NEW YORK — Some chocolate chip cookie questions are easy. Should you put nuts in your chocolate chip cookies? No, obviously. Should your chocolate chip cookies be chewy or crunchy? Chewy, duh.
Others are more difficult. Should you stick with the classic recipe, the one that Ruth Wakefield invented at the Toll House Inn in 1938 and that has adorned packages of Nestle chocolate chips for decades? Or should you choose a newfangled, sophisticated, scientifically refined recipe, like the one The New York Times published in 2008? (The ingredients list for the Times recipe, based on French pastry chef Jacque Torres’ version, begins, “2 cups minus 2 tablespoons (8 1/2 ounces) cake flour, 12/3 cups (8 1/2 ounces) bread flour … .” 1-2-3-4 cake this is not.
I have a hard time answering this question. There’s something about the proposition of finding the “perfect” chocolate chip cookie via cold, calculating clinical trials that smacks of hubris. Surely tradition counts for something. (And surely people should not have to get out their digital scales every time they want to make cookies.) I am also wary of French chefs who think they understand chocolate chip cookies better than Americans do.
Then again, tastes change over time, and some developments — like the idea of sprinkling sea salt over your cookies before baking them — are undeniably very good. (The combination of chocolate and sea salt is far superior to the more traditional combination of caramel and sea salt.)
So I recommend a middle way — a pastiche of old and new that everyone can agree on, like Pharrell’s “Happy.” An updated Toll House cookie that does not require mad-scientist-style meticulousness.
It doesn’t require a trip to a specialty store, either. Contra The New York Times, you do not need “1 1/4 pounds bittersweet chocolate disks or feves, at least 60 percent cacao content,” nor do you need, as some cookbook authors recommend, to chop up dark chocolate bars by hand.
The ratios in this recipe are quite similar to those of Wakefield’s recipe: I use slightly less flour and baking soda to encourage chewiness, and I use more vanilla, because more vanilla is almost always a good idea. I also strongly endorse using all brown sugar instead of a mix of white and brown: Brown sugar confers moisture and a subtle caramel flavor to everything you put it in, and those traits are highly desirable in chocolate chip cookies.
So what concessions do I make to the Times? There’s that sprinkle of sea salt to offset the sweet richness of the cookie dough. I also tip my hat to the Times for emphasizing the importance of refrigeration. You should always, always refrigerate your cookie dough for at least a couple of hours before baking it — the longer the refrigeration time, the better the consistency of the final product.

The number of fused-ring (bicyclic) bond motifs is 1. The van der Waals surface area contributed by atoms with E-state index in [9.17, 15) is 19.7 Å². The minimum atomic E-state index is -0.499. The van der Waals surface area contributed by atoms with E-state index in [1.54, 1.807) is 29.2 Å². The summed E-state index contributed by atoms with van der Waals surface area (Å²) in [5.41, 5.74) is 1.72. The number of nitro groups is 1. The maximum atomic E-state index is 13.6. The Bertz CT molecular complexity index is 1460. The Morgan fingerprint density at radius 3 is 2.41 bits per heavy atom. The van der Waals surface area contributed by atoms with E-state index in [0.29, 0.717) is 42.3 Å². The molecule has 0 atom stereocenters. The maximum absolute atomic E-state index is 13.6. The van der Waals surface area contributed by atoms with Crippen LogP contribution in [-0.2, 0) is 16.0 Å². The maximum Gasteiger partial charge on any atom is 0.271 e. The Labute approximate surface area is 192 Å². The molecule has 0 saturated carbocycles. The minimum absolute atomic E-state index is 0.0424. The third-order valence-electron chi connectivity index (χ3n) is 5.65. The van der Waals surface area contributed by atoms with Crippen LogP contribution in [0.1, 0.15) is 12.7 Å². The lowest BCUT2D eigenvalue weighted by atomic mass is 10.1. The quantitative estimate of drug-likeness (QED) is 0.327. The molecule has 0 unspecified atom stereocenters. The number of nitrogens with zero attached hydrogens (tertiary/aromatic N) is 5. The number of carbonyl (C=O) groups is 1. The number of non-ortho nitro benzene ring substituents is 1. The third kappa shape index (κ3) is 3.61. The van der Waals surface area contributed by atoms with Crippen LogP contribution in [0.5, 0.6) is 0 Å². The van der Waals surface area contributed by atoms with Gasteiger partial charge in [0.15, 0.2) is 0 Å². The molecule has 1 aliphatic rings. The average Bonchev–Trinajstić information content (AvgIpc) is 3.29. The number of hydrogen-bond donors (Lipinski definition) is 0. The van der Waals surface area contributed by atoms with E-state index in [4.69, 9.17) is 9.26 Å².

But equally important to consistency, keep in mind, is not overbaking: As soon as the edges of the cookies are golden brown, pull them out of the oven. A minute makes the difference between chewy and crunchy — and while a crunchy cookie isn’t bad, exactly, it’s best avoided.
Chocolate Chip Cookies
Yield: 40 to 45 cookies; Time: 3 hours, mostly unattended (or longer, depending on how long you refrigerate the dough)
1 1/2 cups brown sugar
1 cup (2 sticks) unsalted butter, softened
2 large or 3 small eggs
2 teaspoons vanilla extract
1/2 teaspoon baking soda
1/2 teaspoon fine-grain salt
2 cups all-purpose flour
2 cups semi-sweet chocolate chips
About 1 teaspoon coarse sea salt
Beat the brown sugar and butter with the paddle attachment of a stand mixer (or with a handheld mixer in a large bowl). Add eggs and vanilla and beat to combine. Add the baking soda and fine-grain salt and beat to combine, then add the flour and stir just until combined. Stir in the chocolate chips. Wrap the dough in foil or plastic wrap (or simply cover the bowl) and refrigerate for at least 2 hours and up to 3 days.
Heat oven to 350 degrees F and grease one or two baking sheets (or line them with parchment paper). Drop the dough by the rounded tablespoonful onto the baking sheet(s), leaving 2 inches between cookies. Sprinkle a small pinch of coarse sea salt on each cookie, then bake until the cookies are mostly firm and their edges are golden brown, 9 to 11 minutes. Transfer the cookies to wire racks or paper towels, and repeat with the remaining dough and salt.